It goes without saying that if a person is ill on Yom Kippur, and a reliable physician determines that fasting would endanger his life, then he must – after consultation with a Rabbi – eat on Yom Kippur. Hacham Ovadia Yosef rules that if an ill patient must eat bread on Yom Kippur, then he washes Netilat Yadayim regularly, washing his entire hand up until the wrist. Although it is forbidden to wash on Yom Kippur, washing Netilat Yadayim is permissible because it is done for the Misva, and not for enjoyment. Some Poskim maintained that in such a case one should eat bread without washing Netilat Yadayim, but Halacha follows the view that one should wash Netilat Yadayim normally before eating bread on Yom Kippur. This is also the ruling of Rav Shlomo Zalman Auerbach (Israel, 1910-1995).
The Shulhan Aruch (Orah Haim 618:10) rules that if an ill patient has to eat a meal on Yom Kippur, then he adds “Ya’ale Ve’yabo,” just as we add “Ya’ale Ve’yabo” to Birkat Ha’mazon on other Yamim Tobim. On Yom Kippur, of course, we generally do not recite Birkat Ha’mazon because we do not eat, but if one needs to eat a meal on Yom Kippur, then he adds “Ya’ale Ve’yabo” to Birkat Ha’mazon. The text to insert is “Be’yom Ha’kippurim Ha’ze Ve’et Yom Selihat He’avon Ha’ze.” If Yom Kippur falls on Shabbat, then one also adds “Reseh Ve’hahalisenu,” just as we do every Shabbat.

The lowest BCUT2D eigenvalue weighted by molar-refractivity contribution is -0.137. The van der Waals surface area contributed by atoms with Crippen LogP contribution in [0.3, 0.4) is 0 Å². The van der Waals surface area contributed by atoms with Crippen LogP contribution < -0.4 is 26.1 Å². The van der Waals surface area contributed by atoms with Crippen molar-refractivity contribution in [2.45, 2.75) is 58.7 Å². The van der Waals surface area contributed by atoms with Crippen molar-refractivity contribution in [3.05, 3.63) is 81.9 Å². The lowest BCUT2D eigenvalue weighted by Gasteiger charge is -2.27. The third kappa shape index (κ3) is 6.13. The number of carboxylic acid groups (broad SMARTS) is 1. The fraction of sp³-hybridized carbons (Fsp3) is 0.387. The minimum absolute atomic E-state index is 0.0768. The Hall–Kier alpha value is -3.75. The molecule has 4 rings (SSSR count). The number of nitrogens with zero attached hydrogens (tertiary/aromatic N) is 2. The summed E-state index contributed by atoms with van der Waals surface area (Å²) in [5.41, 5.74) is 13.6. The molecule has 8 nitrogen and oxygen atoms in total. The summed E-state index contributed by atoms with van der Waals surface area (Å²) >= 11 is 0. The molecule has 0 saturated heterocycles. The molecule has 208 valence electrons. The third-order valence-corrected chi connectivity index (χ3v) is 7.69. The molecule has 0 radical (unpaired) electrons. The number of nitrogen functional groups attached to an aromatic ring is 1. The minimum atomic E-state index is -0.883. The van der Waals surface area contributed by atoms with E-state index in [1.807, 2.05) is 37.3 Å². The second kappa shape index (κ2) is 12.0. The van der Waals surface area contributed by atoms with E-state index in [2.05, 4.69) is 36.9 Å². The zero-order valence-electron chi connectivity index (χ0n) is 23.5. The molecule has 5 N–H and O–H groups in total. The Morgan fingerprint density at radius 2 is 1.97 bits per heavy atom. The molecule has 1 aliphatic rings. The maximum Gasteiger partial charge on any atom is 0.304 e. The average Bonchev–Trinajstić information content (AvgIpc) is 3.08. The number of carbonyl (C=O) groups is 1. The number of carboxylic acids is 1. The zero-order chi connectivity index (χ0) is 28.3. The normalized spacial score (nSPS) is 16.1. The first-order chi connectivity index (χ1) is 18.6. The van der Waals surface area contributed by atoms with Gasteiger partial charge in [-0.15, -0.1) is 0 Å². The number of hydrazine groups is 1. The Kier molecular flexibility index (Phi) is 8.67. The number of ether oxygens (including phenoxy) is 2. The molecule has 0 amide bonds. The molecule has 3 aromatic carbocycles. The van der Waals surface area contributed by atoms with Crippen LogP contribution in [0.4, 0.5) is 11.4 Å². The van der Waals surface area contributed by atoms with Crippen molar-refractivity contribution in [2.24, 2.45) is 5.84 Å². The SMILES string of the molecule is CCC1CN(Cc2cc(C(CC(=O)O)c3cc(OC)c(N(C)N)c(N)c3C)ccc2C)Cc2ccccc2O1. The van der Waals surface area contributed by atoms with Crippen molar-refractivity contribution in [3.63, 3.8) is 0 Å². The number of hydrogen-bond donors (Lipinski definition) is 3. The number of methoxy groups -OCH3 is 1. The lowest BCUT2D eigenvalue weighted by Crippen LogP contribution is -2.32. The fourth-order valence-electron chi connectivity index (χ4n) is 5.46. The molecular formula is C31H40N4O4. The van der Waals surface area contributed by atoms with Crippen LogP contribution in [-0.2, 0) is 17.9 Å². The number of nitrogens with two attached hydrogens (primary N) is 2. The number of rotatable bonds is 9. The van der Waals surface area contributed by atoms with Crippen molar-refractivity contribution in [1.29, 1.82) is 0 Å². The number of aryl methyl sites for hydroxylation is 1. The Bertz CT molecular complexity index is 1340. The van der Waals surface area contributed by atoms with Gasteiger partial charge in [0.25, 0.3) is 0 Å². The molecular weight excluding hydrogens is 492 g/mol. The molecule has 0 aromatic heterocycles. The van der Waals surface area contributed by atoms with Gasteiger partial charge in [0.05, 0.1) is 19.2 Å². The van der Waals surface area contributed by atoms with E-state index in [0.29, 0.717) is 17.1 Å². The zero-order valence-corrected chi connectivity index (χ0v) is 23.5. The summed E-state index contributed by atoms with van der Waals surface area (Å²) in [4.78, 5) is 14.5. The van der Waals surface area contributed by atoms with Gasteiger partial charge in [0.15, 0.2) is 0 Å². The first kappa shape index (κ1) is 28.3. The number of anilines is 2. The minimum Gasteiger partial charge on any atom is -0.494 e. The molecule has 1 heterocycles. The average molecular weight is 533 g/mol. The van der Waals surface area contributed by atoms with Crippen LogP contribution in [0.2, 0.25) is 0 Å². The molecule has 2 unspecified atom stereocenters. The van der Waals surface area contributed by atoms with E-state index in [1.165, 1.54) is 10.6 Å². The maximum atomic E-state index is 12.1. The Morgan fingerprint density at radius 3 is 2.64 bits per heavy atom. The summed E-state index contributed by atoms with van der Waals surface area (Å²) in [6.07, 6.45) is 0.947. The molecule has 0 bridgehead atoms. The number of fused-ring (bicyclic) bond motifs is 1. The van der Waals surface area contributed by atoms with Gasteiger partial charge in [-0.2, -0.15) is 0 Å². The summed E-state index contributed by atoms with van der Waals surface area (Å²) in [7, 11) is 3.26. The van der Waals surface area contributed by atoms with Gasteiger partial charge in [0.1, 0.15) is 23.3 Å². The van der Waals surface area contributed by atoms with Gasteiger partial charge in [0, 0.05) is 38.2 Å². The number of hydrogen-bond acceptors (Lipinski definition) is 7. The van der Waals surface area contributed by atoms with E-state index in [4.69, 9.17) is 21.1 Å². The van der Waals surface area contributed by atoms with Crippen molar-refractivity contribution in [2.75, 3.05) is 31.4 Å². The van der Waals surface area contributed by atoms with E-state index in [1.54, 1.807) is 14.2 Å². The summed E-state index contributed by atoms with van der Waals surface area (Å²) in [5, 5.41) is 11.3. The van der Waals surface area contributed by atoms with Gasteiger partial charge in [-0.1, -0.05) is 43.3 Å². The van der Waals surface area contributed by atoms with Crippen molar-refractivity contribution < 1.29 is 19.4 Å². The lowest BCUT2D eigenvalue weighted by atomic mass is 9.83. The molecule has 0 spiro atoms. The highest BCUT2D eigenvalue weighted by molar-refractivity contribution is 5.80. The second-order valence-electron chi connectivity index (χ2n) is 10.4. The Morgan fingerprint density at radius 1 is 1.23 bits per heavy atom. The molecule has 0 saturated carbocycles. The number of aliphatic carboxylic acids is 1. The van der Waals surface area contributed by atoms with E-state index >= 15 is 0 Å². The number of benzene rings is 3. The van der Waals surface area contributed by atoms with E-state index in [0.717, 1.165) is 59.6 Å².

Hacham Ovadia Yosef (Hazon Ovadia – Yamim Nora’im, p. 308) rules that if one who recites Birkat Ha’mazon on Yom Kippur forgot to add “Ya’ale Ve’yabo,” and he realized his mistake after concluding the Beracha of “Boneh Yerushalayim” but before beginning the next Beracha, then he should insert the following text: “Baruch Ata Asher Natan Le’amo Yisrael Et Yom Ha’kippurim Ha’ze Et Yom Selihat He’avon Ha’ze Baruch Melech Mohel Ve’sole’ah La’avonotenu Ve’la’avonot Amo Yisrael U’ma’abir Ashmotenu Be’chol Shana Ve’shana Melech Al Kol Ha’aretz Mekadesh Yisrael Ve’yom Ha’kippurim.” The words “Hashem Melech Ha’olam” are not recited in this Beracha.
If one did not realize his mistake until after he completed Birkat Ha’mazon, he does not repeat Birkat Ha’mazon. This applies both to somebody who forgot to add “Ya’ale Ve’yabo,” and to somebody who forgot to add “Reseh Ve’hahalisenu” when Yom Kippur falls on Shabbat.
The Ben Ish Hai (Rav Yosef Haim of Baghdad, 1833-1909) addresses the question of whether it is permissible to swallow the saliva in one’s mouth on Yom Kippur. He concludes that it is preferable to be stringent in this regard and to expectorate one’s saliva rather than swallow it. Hacham Ovadia, however, disagrees, and writes that there is no question whatsoever regarding swallowing saliva on Yom Kippur, and there is no need at all to be stringent in this regard. Saliva is obviously not a “beverage,” and it is produced inside the body, and there is therefore no concern whatsoever about swallowing it on Yom Kippur.
Summary: If an ill patient must eat bread on Yom Kippur, he washes Netilat Yadayim normally, and recites Birkat Ha’mazon after eating, adding “Ya’ale Ve’yabo” and, if Yom Kippur falls on Shabbat, “Reseh Ve’hahalisenu.” If he forgot to insert “Ya’ale Ve’yabo” or “Reseh,” he does not repeat Birkat Ha’mazon. It is permissible to swallow the saliva in one’s mouth on Yom Kippur.